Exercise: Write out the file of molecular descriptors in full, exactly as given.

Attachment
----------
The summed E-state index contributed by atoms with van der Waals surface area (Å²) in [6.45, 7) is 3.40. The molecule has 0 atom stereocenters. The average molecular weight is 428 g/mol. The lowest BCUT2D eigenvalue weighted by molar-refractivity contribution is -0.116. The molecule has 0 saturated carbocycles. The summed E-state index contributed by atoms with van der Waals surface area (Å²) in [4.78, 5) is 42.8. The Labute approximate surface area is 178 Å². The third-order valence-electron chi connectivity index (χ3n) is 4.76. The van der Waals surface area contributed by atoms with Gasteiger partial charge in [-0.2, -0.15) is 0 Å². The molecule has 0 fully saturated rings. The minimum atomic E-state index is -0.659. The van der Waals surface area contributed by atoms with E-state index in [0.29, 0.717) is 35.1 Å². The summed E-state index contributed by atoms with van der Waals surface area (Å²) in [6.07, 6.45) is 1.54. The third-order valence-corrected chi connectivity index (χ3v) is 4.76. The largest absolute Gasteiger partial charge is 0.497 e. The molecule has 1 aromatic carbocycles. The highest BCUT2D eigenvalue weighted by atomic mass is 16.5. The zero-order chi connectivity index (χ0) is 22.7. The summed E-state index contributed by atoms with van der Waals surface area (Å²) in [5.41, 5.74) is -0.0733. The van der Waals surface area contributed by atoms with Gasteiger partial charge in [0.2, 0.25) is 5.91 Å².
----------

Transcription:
The summed E-state index contributed by atoms with van der Waals surface area (Å²) in [6.45, 7) is 3.40. The molecule has 0 atom stereocenters. The average molecular weight is 428 g/mol. The lowest BCUT2D eigenvalue weighted by molar-refractivity contribution is -0.116. The molecule has 0 saturated carbocycles. The summed E-state index contributed by atoms with van der Waals surface area (Å²) in [4.78, 5) is 42.8. The Labute approximate surface area is 178 Å². The third-order valence-electron chi connectivity index (χ3n) is 4.76. The van der Waals surface area contributed by atoms with Gasteiger partial charge in [-0.2, -0.15) is 0 Å². The molecule has 0 fully saturated rings. The minimum atomic E-state index is -0.659. The van der Waals surface area contributed by atoms with E-state index in [0.29, 0.717) is 35.1 Å². The summed E-state index contributed by atoms with van der Waals surface area (Å²) in [6.07, 6.45) is 1.54. The third-order valence-corrected chi connectivity index (χ3v) is 4.76. The largest absolute Gasteiger partial charge is 0.497 e. The molecule has 1 aromatic carbocycles. The highest BCUT2D eigenvalue weighted by atomic mass is 16.5. The zero-order chi connectivity index (χ0) is 22.7. The summed E-state index contributed by atoms with van der Waals surface area (Å²) in [5.41, 5.74) is -0.0733. The van der Waals surface area contributed by atoms with Gasteiger partial charge in [0.2, 0.25) is 5.91 Å².